NASA Discovered A Planet That Could Be Earth's 'Older, Bigger Cousin'

A NASA spacecraft discovered a planet roughly the size of Earth that could potentially sustain life.

According to Daily Mail, Kepler-452b is the smallest planet to be found orbiting a sun-like star's habitable zone, which means its distance from its sun may permit the existence of liquid water.

NASA said the planet, which is located around 1,400 light-years away, has a "substantial opportunity" to host life forms, largely because it has spent six billion years in its sun's habitable zone.

In a statement, Jon Jenkins, a NASA researcher who led the team that found Kepler-452b, said,

We can think of Kepler-452b as an older, bigger cousin to Earth, providing an opportunity to understand and reflect upon Earth's evolving environment.
Earth's bigger, older cousin! @NASAKepler discovers new distant planet that's near-Earth-size: — NASA (@NASA) July 23, 2015

NASA even went as far as to suggest Earth's plants could probably survive on Kepler-452b.

Kepler-452b is 60 percent larger than Earth in diameter and is believed to have gravity about twice as strong as Earth's in addition to a thicker atmosphere, CNN reports.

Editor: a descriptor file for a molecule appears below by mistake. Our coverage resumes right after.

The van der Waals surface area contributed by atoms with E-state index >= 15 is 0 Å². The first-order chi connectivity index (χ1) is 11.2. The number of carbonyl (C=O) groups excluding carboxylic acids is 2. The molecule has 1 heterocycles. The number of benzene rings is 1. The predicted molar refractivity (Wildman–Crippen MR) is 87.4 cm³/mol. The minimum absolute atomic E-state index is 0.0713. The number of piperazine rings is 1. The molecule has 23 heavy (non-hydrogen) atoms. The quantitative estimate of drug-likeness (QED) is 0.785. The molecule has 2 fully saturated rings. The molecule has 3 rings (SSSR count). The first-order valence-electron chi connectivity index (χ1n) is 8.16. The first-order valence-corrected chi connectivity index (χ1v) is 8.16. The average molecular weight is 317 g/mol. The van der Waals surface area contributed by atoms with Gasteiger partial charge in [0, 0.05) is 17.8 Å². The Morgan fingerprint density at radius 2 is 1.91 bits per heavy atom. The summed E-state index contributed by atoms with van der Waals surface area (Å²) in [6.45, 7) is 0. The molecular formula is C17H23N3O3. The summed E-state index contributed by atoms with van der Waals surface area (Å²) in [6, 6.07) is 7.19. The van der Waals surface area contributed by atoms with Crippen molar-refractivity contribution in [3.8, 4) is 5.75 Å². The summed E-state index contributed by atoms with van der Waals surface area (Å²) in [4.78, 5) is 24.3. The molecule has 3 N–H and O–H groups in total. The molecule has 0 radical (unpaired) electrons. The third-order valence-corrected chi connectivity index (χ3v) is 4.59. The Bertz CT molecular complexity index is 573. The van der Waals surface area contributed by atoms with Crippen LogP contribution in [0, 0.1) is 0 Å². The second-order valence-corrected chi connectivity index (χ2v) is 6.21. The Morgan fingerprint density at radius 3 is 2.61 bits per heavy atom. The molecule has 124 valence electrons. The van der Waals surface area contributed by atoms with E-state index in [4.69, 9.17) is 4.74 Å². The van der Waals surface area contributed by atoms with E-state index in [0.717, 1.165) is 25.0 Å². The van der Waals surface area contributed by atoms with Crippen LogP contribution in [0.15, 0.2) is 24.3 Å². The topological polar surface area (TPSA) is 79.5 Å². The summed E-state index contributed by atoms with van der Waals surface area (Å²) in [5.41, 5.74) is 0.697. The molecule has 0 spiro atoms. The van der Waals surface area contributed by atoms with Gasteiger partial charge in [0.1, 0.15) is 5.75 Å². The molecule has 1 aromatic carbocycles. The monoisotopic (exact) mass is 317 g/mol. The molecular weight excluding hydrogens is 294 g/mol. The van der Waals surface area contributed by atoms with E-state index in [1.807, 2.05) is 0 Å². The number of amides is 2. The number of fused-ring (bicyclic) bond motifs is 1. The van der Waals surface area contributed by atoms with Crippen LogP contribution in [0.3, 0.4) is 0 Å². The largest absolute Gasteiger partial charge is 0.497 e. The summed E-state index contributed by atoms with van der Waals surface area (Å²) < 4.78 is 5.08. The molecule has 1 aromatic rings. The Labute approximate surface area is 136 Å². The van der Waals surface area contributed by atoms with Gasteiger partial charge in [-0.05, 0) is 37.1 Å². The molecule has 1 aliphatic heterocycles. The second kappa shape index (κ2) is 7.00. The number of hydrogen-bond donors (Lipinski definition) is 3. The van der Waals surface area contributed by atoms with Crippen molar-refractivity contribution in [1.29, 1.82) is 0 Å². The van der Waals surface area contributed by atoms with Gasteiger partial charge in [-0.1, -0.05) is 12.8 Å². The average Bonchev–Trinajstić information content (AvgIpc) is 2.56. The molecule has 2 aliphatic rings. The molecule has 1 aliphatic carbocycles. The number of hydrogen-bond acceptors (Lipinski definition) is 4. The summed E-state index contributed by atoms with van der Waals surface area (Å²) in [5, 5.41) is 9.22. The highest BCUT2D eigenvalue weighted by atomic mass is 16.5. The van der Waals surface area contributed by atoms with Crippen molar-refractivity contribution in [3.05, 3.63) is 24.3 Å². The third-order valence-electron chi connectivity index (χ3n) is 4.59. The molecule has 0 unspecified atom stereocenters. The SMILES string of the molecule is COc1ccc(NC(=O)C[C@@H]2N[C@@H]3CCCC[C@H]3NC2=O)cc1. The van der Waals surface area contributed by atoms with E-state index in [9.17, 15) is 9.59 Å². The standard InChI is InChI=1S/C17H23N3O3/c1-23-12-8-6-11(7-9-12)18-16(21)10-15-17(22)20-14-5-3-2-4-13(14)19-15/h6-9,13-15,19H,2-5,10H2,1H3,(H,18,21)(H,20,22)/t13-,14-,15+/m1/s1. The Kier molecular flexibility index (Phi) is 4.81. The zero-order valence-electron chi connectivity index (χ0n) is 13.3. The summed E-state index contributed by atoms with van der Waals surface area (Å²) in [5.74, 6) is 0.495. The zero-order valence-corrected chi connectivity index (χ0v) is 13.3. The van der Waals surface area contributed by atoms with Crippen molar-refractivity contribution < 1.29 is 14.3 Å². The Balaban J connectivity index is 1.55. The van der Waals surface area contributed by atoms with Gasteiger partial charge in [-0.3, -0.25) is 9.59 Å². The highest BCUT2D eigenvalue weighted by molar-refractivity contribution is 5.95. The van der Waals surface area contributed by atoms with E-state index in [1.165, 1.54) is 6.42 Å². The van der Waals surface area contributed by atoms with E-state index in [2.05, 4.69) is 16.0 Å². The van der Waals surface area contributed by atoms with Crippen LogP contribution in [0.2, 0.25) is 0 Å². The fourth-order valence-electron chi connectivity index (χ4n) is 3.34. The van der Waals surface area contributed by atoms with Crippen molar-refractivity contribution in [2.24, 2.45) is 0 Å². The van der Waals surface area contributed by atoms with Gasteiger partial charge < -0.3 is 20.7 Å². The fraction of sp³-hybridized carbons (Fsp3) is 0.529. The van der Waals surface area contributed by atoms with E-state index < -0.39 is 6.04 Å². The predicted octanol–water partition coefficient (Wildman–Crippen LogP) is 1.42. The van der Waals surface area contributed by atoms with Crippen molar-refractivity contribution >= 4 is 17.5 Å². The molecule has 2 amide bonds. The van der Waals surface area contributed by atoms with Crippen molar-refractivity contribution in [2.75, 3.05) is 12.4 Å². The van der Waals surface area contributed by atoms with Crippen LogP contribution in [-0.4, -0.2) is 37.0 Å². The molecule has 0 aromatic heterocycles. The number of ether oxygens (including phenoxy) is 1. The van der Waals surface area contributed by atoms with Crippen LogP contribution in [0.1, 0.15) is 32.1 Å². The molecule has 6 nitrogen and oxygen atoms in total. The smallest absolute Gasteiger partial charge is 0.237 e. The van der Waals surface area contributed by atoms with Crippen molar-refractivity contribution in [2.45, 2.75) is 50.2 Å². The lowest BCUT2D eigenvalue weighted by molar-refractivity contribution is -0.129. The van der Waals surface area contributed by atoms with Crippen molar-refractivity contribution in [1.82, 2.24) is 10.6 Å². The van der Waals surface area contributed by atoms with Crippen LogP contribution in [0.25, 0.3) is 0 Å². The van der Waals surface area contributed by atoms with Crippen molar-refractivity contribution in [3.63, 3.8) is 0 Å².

Its surface is likely very rocky and may contain active volcanoes.

Kepler-452b orbits its star every 385 days, and despite being a little farther from its sun than Earth is from its sun, it gets approximately the same amount of sunlight as Earth because its sun is brighter than ours.

The planet was one of 12 planets in habitable zones found by the $600 million Kepler Space Telescope, which searches for Earth-like planets by detecting changes in the brightness of stars, since this could mean a planet is in between the telescope and the star.

Out of the 1,030 planets that have been discovered, only a few are less than twice the size of Earth and located in habitable zones.

Citations: Kepler 452b revealed as most similar planet to our own ever found with a substantial opportunity for life (Daily Mail), NASA finds Earths bigger older cousin (CNN)